Introduction to ELK

For the Summer of 2018, I took an internship that allowed me to continue learning hands-on in the field of Digital Forensics while also exploring the work of a Security Operations Center (SOC) Analyst. For those who are unaware what this current position entails, as I was, CIS Security defines this position as someone who helps “coordinate and report on cyber incidents impacting State, Local, Tribal and Territorial (SLTT) governments,” or a position in which you monitor client endpoint logs for any suspicious or malicious activity. An analyst would take machine data and analyze it for real-time insight into client networks and infrastructure.

The organization that I was working for during the summer recently started taking clients and was testing their ability to perform these SOC services for the public, which is why they brought myself and three other students on-board. To perform these tasks, we needed to implement and use “data shippers” to take logs we wished to ingest from client machines and  “ship” them to our own infrastructure to monitor and assess. The industry standard, Splunk, was an effective but costly method of handling this task. However, there was another system of ingesting and filtering logs that was starting to become more and more popular; the Elastic Stack, otherwise known as ELK.

What is ELK?

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Implementing an ELK stack allows an organization to take data from any endpoint, in any format, and catalog, search, and visualize the data in real-time. If this implementation is done using one’s own resources, it is entirely free. There are also paid services offered by Elastic which utilize their resources and pre-designed stacks. The service also supports the implementation of SSL, which allows you to securely and reliably transfer data between endpoints and your created stack. ELK is often referred to as a “stack” due to the architecture of the service, and gets its name from the services associated with its function; Elasticsearch, Logstash, and Kibana. Elastic’s website defines these services as such:

Elasticsearch – As the heart of the Elastic Stack, it centrally stores your data so you can discover the expected and uncover the unexpected.

Logstash – An open source, server-side data processing pipeline that ingests data from a multitude of sources simultaneously, transforms it, and then sends it to your favorite “stash.”

Kibana – Lets you visualize your Elasticsearch data and navigate the Elastic Stack

In short, you would install one or a combination of Elastic’s Beats Family on your endpoints, which would then work to ship all information they gather to your Logstash node. Here, all information is then “filtered” through YML configuration files found on the Logstash node which can be tailored to your specific needs. From here, the essential information that has been filtered and indexed into indices is then sent to your Elasticsearch node(s). The nodes in this array then share information with each other in the form of “shards,” constantly shifting your indices around to prevent data loss and balance the load. You can have as many of these nodes as you want, really depending on the volume of data you are ingesting and how redundant you want your data to be. From here, your Kibana node then queries the Elasticsearch array for information that you are requesting. Using this query, a user can use Kibana to peruse the logs, create visualizations to show data over time, and create dashboards to show multiple visualizations tailored to their specific needs.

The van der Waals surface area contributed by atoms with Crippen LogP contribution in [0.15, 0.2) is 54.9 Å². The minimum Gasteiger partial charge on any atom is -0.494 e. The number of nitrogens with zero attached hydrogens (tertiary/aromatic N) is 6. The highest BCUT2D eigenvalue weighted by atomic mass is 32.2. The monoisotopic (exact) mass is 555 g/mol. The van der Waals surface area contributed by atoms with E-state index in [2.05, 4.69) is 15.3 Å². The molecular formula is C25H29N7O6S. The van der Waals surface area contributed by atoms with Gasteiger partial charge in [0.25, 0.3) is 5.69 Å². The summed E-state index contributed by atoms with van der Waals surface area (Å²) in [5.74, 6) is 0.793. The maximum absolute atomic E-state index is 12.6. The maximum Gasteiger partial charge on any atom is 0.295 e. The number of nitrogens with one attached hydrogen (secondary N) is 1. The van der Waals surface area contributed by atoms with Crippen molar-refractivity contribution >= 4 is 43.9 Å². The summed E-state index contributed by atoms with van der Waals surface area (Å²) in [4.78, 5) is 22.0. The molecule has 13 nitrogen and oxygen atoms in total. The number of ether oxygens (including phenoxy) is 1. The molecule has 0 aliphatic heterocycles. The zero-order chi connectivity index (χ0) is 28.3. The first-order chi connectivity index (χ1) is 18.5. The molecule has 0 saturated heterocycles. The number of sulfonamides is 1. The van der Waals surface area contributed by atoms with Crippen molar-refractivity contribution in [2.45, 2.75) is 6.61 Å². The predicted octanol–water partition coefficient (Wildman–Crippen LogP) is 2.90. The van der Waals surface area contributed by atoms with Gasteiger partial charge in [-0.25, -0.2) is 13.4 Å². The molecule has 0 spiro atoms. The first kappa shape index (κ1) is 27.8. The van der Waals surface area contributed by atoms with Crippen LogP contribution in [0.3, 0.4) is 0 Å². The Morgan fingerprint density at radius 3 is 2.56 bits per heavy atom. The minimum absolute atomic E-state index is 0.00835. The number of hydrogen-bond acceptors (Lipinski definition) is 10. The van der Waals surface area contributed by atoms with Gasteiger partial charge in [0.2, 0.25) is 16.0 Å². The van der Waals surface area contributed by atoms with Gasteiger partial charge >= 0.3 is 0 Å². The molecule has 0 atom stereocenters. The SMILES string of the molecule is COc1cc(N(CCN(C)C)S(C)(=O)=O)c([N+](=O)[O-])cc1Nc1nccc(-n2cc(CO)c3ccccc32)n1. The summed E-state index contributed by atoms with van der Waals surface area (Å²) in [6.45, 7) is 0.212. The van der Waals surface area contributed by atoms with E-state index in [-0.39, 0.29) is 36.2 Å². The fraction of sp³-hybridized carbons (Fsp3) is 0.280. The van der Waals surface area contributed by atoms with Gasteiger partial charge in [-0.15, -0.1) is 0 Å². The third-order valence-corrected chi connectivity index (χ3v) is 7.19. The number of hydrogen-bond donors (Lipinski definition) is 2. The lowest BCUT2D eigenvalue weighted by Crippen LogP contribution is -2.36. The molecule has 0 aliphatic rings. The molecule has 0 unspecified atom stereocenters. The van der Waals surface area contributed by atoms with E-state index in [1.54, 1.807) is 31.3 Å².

Why Should You Care?

Splunk has often been the “go-to” service for log analysis and ingestion, and from what I have seen has completely dominated the industry. They have the publicity, the power, and the experience to be a serious competitor in this market for a long time, as well as an outstanding service provider. Before taking this job, I had never even heard of the Elastic Stack before, let alone the other services involved. When it came to command line in Ubuntu, I was an absolute potato, getting lost just on my way to the /etc directory. However, using ELK was one of the easiest things I have ever learned from scratch, mostly due to the immense documentation on their official website. My experience with these services over the summer has thus helped develop my ability to use command line, understanding how it works and visualizing the directories in my mind as I navigate through them for configuration files and service installation. On top of the personal benefits, ELK can be free, which can have incredible financial benefits for any organization currently paying to use Splunk. Organizations can have full control of the resources that go into each node, and customize the filtering to their specific needs. If you have the resources, the time, and the patience to try out and implement ELK into your log ingestion system, I would highly recommend giving it a shot.

TL;DR

The Elastic Stack (ELK) is an incredible and highly customizable service for ingesting data from endpoints and changing them into real-time visualizations, and can be seen as a perfect alternative to the paid service known as Splunk. Elasticsearch, Logstash, and Kibana work seamlessly together to create an easy-to-learn experience, that can result in a lot of different benefits for its users. I am hoping to go into further detail about how to create an ELK stack in a later post.

Hopefully this has provided a greater insight into the options one can have when it comes to log ingestion. If you have any questions/additional commentary, please feel free to comment below or contact me!

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